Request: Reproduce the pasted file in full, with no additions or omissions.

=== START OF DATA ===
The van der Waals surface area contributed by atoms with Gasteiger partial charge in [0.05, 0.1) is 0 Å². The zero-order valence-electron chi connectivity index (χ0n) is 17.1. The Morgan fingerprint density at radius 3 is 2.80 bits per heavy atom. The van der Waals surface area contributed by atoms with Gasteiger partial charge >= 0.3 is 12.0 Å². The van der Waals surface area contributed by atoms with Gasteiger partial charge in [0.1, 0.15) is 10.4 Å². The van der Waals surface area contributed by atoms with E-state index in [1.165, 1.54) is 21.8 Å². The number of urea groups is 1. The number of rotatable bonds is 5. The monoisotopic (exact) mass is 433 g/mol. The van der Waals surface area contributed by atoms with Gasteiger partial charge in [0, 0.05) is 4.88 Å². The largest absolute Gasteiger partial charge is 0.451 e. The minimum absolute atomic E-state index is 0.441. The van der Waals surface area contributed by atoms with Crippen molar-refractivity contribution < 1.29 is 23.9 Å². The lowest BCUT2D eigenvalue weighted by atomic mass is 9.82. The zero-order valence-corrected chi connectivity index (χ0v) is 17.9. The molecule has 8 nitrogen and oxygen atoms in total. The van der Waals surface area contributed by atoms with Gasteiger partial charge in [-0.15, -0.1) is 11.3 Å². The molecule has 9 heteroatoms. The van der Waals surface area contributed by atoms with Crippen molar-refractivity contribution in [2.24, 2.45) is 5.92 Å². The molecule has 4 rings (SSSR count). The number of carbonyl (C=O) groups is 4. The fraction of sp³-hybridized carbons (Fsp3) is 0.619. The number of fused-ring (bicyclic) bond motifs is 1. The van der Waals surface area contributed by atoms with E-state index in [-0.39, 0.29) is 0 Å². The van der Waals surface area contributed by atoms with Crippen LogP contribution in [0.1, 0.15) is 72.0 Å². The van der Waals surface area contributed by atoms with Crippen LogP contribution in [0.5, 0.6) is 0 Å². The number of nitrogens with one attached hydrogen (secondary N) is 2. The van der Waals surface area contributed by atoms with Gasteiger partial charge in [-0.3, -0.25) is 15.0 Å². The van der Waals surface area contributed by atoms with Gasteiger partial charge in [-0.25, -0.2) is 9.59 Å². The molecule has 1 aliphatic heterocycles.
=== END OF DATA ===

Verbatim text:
The van der Waals surface area contributed by atoms with Gasteiger partial charge in [0.05, 0.1) is 0 Å². The zero-order valence-electron chi connectivity index (χ0n) is 17.1. The Morgan fingerprint density at radius 3 is 2.80 bits per heavy atom. The van der Waals surface area contributed by atoms with Gasteiger partial charge >= 0.3 is 12.0 Å². The van der Waals surface area contributed by atoms with Gasteiger partial charge in [0.1, 0.15) is 10.4 Å². The van der Waals surface area contributed by atoms with E-state index in [1.165, 1.54) is 21.8 Å². The number of urea groups is 1. The number of rotatable bonds is 5. The monoisotopic (exact) mass is 433 g/mol. The van der Waals surface area contributed by atoms with Gasteiger partial charge in [0, 0.05) is 4.88 Å². The largest absolute Gasteiger partial charge is 0.451 e. The minimum absolute atomic E-state index is 0.441. The van der Waals surface area contributed by atoms with Crippen molar-refractivity contribution < 1.29 is 23.9 Å². The lowest BCUT2D eigenvalue weighted by atomic mass is 9.82. The zero-order valence-corrected chi connectivity index (χ0v) is 17.9. The molecule has 8 nitrogen and oxygen atoms in total. The van der Waals surface area contributed by atoms with Gasteiger partial charge in [-0.15, -0.1) is 11.3 Å². The molecule has 9 heteroatoms. The van der Waals surface area contributed by atoms with Crippen molar-refractivity contribution in [2.24, 2.45) is 5.92 Å². The molecule has 4 rings (SSSR count). The number of carbonyl (C=O) groups is 4. The fraction of sp³-hybridized carbons (Fsp3) is 0.619. The number of fused-ring (bicyclic) bond motifs is 1. The van der Waals surface area contributed by atoms with E-state index in [-0.39, 0.29) is 0 Å². The van der Waals surface area contributed by atoms with Crippen LogP contribution in [0.1, 0.15) is 72.0 Å². The van der Waals surface area contributed by atoms with Crippen LogP contribution in [0.5, 0.6) is 0 Å². The number of nitrogens with one attached hydrogen (secondary N) is 2. The van der Waals surface area contributed by atoms with Gasteiger partial charge in [-0.3, -0.25) is 15.0 Å². The van der Waals surface area contributed by atoms with Gasteiger partial charge in [-0.25, -0.2) is 9.59 Å². The molecule has 1 aliphatic heterocycles.